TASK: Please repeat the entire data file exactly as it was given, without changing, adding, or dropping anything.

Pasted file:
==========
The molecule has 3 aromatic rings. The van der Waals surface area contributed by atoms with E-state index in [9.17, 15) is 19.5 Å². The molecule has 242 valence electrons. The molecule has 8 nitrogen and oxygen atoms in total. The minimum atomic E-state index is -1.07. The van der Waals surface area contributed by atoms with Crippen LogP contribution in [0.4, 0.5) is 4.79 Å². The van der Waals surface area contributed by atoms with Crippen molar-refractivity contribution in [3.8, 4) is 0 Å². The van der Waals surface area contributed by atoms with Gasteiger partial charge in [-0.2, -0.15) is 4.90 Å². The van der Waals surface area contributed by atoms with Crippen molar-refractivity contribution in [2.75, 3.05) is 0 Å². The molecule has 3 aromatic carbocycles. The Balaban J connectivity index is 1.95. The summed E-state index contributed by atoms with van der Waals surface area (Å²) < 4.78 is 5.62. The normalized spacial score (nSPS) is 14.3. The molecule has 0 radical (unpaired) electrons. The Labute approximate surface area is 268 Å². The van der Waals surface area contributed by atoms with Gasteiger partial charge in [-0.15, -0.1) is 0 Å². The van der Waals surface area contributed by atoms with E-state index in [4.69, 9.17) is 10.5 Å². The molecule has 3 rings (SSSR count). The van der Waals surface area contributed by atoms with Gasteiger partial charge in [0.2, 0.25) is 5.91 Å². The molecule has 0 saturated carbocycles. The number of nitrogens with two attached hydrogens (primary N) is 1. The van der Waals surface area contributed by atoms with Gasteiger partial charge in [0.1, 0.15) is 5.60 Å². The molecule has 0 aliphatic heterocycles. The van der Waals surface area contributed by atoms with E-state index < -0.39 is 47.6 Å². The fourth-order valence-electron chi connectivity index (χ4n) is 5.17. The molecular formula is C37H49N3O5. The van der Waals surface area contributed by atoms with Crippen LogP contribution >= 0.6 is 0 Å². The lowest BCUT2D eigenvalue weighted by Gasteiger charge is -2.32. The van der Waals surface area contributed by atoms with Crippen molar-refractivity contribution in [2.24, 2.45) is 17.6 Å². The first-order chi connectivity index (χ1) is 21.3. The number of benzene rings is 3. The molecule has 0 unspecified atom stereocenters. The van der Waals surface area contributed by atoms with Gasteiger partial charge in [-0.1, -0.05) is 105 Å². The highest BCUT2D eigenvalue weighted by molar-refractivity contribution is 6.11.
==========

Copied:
The molecule has 3 aromatic rings. The van der Waals surface area contributed by atoms with E-state index in [9.17, 15) is 19.5 Å². The molecule has 242 valence electrons. The molecule has 8 nitrogen and oxygen atoms in total. The minimum atomic E-state index is -1.07. The van der Waals surface area contributed by atoms with Crippen LogP contribution in [0.4, 0.5) is 4.79 Å². The van der Waals surface area contributed by atoms with Crippen molar-refractivity contribution in [3.8, 4) is 0 Å². The van der Waals surface area contributed by atoms with Gasteiger partial charge in [-0.2, -0.15) is 4.90 Å². The van der Waals surface area contributed by atoms with Crippen molar-refractivity contribution in [2.75, 3.05) is 0 Å². The molecule has 3 aromatic carbocycles. The Balaban J connectivity index is 1.95. The summed E-state index contributed by atoms with van der Waals surface area (Å²) < 4.78 is 5.62. The normalized spacial score (nSPS) is 14.3. The molecule has 0 radical (unpaired) electrons. The Labute approximate surface area is 268 Å². The van der Waals surface area contributed by atoms with Gasteiger partial charge in [-0.15, -0.1) is 0 Å². The van der Waals surface area contributed by atoms with E-state index in [4.69, 9.17) is 10.5 Å². The molecule has 3 rings (SSSR count). The van der Waals surface area contributed by atoms with Gasteiger partial charge in [0.2, 0.25) is 5.91 Å². The molecule has 0 saturated carbocycles. The number of nitrogens with two attached hydrogens (primary N) is 1. The van der Waals surface area contributed by atoms with Gasteiger partial charge in [0.1, 0.15) is 5.60 Å². The molecule has 0 aliphatic heterocycles. The van der Waals surface area contributed by atoms with E-state index < -0.39 is 47.6 Å². The fourth-order valence-electron chi connectivity index (χ4n) is 5.17. The molecular formula is C37H49N3O5. The van der Waals surface area contributed by atoms with Crippen LogP contribution >= 0.6 is 0 Å². The lowest BCUT2D eigenvalue weighted by Gasteiger charge is -2.32. The van der Waals surface area contributed by atoms with Crippen molar-refractivity contribution in [2.24, 2.45) is 17.6 Å². The first-order chi connectivity index (χ1) is 21.3. The number of benzene rings is 3. The molecule has 0 unspecified atom stereocenters. The van der Waals surface area contributed by atoms with Gasteiger partial charge in [-0.1, -0.05) is 105 Å². The highest BCUT2D eigenvalue weighted by molar-refractivity contribution is 6.11.